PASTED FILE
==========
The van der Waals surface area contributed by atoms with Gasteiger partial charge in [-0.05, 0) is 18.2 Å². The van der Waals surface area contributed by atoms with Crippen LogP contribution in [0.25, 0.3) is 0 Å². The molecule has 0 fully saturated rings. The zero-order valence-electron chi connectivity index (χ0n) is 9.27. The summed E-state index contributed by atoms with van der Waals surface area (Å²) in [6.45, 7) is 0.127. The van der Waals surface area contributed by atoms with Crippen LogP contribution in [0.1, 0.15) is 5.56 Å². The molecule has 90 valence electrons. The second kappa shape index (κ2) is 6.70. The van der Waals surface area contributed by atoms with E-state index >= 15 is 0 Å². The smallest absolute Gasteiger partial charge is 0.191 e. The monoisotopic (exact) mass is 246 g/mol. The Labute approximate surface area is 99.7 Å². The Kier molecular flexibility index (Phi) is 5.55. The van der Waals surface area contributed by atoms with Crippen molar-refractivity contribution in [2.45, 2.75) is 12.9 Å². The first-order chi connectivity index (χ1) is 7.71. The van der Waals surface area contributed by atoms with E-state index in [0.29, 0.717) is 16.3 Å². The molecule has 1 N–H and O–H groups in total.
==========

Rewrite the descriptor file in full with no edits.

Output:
The van der Waals surface area contributed by atoms with Gasteiger partial charge in [-0.05, 0) is 18.2 Å². The van der Waals surface area contributed by atoms with Crippen LogP contribution in [0.25, 0.3) is 0 Å². The molecule has 0 fully saturated rings. The zero-order valence-electron chi connectivity index (χ0n) is 9.27. The summed E-state index contributed by atoms with van der Waals surface area (Å²) in [6.45, 7) is 0.127. The van der Waals surface area contributed by atoms with Crippen LogP contribution in [0.1, 0.15) is 5.56 Å². The molecule has 90 valence electrons. The second kappa shape index (κ2) is 6.70. The van der Waals surface area contributed by atoms with E-state index >= 15 is 0 Å². The smallest absolute Gasteiger partial charge is 0.191 e. The monoisotopic (exact) mass is 246 g/mol. The Labute approximate surface area is 99.7 Å². The Kier molecular flexibility index (Phi) is 5.55. The van der Waals surface area contributed by atoms with Crippen molar-refractivity contribution in [2.45, 2.75) is 12.9 Å². The first-order chi connectivity index (χ1) is 7.71. The van der Waals surface area contributed by atoms with E-state index in [0.29, 0.717) is 16.3 Å². The molecule has 1 N–H and O–H groups in total.